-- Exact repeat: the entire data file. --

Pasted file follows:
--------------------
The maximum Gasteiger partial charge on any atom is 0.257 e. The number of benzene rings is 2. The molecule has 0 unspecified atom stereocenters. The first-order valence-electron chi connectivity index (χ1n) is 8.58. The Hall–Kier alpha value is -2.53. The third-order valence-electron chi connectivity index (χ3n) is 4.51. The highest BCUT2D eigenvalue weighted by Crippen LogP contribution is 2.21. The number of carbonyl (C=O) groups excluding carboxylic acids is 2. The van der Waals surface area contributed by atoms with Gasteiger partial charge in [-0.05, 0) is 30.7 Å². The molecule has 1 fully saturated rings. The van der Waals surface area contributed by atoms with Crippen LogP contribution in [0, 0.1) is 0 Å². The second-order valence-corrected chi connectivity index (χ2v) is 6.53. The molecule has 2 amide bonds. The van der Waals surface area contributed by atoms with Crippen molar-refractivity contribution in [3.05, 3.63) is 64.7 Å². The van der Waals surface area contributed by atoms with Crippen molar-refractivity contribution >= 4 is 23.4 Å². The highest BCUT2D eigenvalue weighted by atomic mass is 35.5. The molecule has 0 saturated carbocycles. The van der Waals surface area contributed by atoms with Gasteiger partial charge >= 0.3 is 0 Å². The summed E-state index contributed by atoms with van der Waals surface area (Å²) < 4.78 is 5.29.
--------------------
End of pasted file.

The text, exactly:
The maximum Gasteiger partial charge on any atom is 0.257 e. The number of benzene rings is 2. The molecule has 0 unspecified atom stereocenters. The first-order valence-electron chi connectivity index (χ1n) is 8.58. The Hall–Kier alpha value is -2.53. The third-order valence-electron chi connectivity index (χ3n) is 4.51. The highest BCUT2D eigenvalue weighted by Crippen LogP contribution is 2.21. The number of carbonyl (C=O) groups excluding carboxylic acids is 2. The van der Waals surface area contributed by atoms with Gasteiger partial charge in [-0.05, 0) is 30.7 Å². The molecule has 1 fully saturated rings. The van der Waals surface area contributed by atoms with Crippen LogP contribution in [0, 0.1) is 0 Å². The second-order valence-corrected chi connectivity index (χ2v) is 6.53. The molecule has 2 amide bonds. The van der Waals surface area contributed by atoms with Crippen molar-refractivity contribution in [3.05, 3.63) is 64.7 Å². The van der Waals surface area contributed by atoms with Crippen molar-refractivity contribution >= 4 is 23.4 Å². The highest BCUT2D eigenvalue weighted by atomic mass is 35.5. The molecule has 0 saturated carbocycles. The van der Waals surface area contributed by atoms with Gasteiger partial charge >= 0.3 is 0 Å². The summed E-state index contributed by atoms with van der Waals surface area (Å²) < 4.78 is 5.29.